Performance of portable microbial samplers when collecting inhalable particles.
American Industrial Hygiene Conference and Exposition, May 13-16, 2006, Chicago, Illinois. Fairfax, VA: American Industrial Hygiene Association, 2006 May; :40
Portable microbial samplers are increasingly used for determining exposure to biological aerosols. However, only limited information is available about the performance characteristics of such samplers. Thus, the objective of this study was to investigate the physical collection efficiencies of several portable microbial samplers when collecting inhalable biological and non biological particles and to determine their conformity to inhalation convention. The tested samplers included RCS HighFlow, BioCulture, Microflow. Microbiological Air Sampler, SMA MicroPortable, SAS Super 180, and Millipore Air Tester. All these samplers collect biological particles on agar media and their built-in sampling flow rates range from 30 to 180 L/min. The physical collection efficiencies of the samplers were determined using polystyrene latex particles ranging from 0.5 to 5.2 um in aerodynamic size and six species of bacteria and fungi ranging in aerodynamic diameter from 0.6 to 3.2 um. The collection efficiency was determined by isokinetically measuring particle concentrations upstream and downstream of the samplers and also separately determining particle losses inside the samplers due to air movers positioned behind the collection media. Experimental results have shown that all evaluated samplers collect less than 10% of 0.5 um particles. The effective d(50) or cut-off sizes, of the investigated samplers depended on the sampler model and ranged from 1.2 um for the RCS High Flow operating at 100 L/min to above 5.2 um (SMA Microportable operating at 141.5 L/min. BioCulture operating at 120 L/min, and Microflow operating at 120 L/min). Comparison of the samplers' collection characteristics with the sampling convention for total inhalable particles revealed that relative to the inhalation convention most of the investigated portable microbial samplers would under-sample investigated particles including tested bacteria and fungi. The obtained results indicate that application of the tested portable bioaerosol samplers for biological exposure assessment may result in underestimation of the inhalable airborne microorganism concentrations.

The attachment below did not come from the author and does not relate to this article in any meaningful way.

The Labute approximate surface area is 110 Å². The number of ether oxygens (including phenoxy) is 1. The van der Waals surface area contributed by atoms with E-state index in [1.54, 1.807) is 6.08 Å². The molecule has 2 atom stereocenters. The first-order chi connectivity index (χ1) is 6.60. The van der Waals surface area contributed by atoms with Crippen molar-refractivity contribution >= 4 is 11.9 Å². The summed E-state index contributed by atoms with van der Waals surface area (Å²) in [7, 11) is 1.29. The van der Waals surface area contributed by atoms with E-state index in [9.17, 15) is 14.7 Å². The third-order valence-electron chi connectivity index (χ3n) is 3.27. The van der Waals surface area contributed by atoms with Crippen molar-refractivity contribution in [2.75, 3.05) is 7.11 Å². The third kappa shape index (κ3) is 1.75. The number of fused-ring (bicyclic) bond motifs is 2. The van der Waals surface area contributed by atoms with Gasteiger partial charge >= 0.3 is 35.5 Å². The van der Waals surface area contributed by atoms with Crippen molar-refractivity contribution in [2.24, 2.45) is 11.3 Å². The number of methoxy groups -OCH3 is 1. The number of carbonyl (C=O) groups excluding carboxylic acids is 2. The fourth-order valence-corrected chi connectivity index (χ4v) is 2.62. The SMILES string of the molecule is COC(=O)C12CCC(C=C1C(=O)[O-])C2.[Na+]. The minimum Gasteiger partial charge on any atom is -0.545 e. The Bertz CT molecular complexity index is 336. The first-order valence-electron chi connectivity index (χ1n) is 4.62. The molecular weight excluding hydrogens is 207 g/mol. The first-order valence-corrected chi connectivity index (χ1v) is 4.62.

Samplers; Sampling-equipment; Sampling-methods; Aerosols; Aerosol-sampling; Aerosol-particles; Bacterial-dusts; Bacteria; Microorganisms
American Industrial Hygiene Conference and Exposition, May 13-16, 2006, Chicago, Illinois
Rutgers, The State University of New Jersey, New Brunswick